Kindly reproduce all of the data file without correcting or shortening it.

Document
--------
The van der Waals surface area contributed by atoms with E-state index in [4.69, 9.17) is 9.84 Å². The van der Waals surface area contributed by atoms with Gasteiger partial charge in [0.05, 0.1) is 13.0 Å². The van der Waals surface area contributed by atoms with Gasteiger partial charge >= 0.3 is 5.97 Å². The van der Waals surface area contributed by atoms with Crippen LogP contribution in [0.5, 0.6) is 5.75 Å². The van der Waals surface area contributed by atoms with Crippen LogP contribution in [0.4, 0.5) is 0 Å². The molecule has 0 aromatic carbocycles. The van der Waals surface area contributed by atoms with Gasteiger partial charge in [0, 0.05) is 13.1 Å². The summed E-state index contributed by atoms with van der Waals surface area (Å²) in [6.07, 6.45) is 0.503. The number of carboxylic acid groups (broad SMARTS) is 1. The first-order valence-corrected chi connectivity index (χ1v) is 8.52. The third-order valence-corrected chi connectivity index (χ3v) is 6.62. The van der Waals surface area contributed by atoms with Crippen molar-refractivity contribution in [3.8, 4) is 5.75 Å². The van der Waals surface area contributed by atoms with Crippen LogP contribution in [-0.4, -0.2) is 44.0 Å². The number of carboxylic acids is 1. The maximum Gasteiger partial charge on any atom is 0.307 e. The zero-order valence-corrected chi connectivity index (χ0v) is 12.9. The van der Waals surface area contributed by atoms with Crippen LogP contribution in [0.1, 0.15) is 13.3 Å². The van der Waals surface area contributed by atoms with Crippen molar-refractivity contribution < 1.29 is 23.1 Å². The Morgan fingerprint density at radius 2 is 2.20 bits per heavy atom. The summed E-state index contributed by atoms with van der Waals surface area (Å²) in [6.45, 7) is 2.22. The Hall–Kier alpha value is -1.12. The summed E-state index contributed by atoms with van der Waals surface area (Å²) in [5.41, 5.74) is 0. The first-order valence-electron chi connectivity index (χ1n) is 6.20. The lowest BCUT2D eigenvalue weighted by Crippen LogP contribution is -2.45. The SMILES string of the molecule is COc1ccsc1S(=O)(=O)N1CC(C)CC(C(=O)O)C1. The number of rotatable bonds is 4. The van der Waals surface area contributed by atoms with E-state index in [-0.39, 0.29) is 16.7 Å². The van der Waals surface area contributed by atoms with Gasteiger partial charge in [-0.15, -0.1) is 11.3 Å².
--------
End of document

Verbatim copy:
The van der Waals surface area contributed by atoms with E-state index in [4.69, 9.17) is 9.84 Å². The van der Waals surface area contributed by atoms with Gasteiger partial charge in [0.05, 0.1) is 13.0 Å². The van der Waals surface area contributed by atoms with Gasteiger partial charge >= 0.3 is 5.97 Å². The van der Waals surface area contributed by atoms with Crippen LogP contribution in [0.5, 0.6) is 5.75 Å². The van der Waals surface area contributed by atoms with Crippen LogP contribution in [0.4, 0.5) is 0 Å². The molecule has 0 aromatic carbocycles. The van der Waals surface area contributed by atoms with Gasteiger partial charge in [0, 0.05) is 13.1 Å². The summed E-state index contributed by atoms with van der Waals surface area (Å²) in [6.07, 6.45) is 0.503. The number of carboxylic acid groups (broad SMARTS) is 1. The first-order valence-corrected chi connectivity index (χ1v) is 8.52. The third-order valence-corrected chi connectivity index (χ3v) is 6.62. The van der Waals surface area contributed by atoms with Crippen molar-refractivity contribution in [3.8, 4) is 5.75 Å². The van der Waals surface area contributed by atoms with Crippen LogP contribution in [-0.4, -0.2) is 44.0 Å². The number of carboxylic acids is 1. The maximum Gasteiger partial charge on any atom is 0.307 e. The zero-order valence-corrected chi connectivity index (χ0v) is 12.9. The van der Waals surface area contributed by atoms with Crippen LogP contribution in [0.1, 0.15) is 13.3 Å². The van der Waals surface area contributed by atoms with Crippen molar-refractivity contribution < 1.29 is 23.1 Å². The Morgan fingerprint density at radius 2 is 2.20 bits per heavy atom. The summed E-state index contributed by atoms with van der Waals surface area (Å²) in [6.45, 7) is 2.22. The Hall–Kier alpha value is -1.12. The summed E-state index contributed by atoms with van der Waals surface area (Å²) in [5.41, 5.74) is 0. The first-order valence-electron chi connectivity index (χ1n) is 6.20. The lowest BCUT2D eigenvalue weighted by Crippen LogP contribution is -2.45. The SMILES string of the molecule is COc1ccsc1S(=O)(=O)N1CC(C)CC(C(=O)O)C1. The number of rotatable bonds is 4. The van der Waals surface area contributed by atoms with E-state index in [-0.39, 0.29) is 16.7 Å². The van der Waals surface area contributed by atoms with Gasteiger partial charge in [-0.15, -0.1) is 11.3 Å².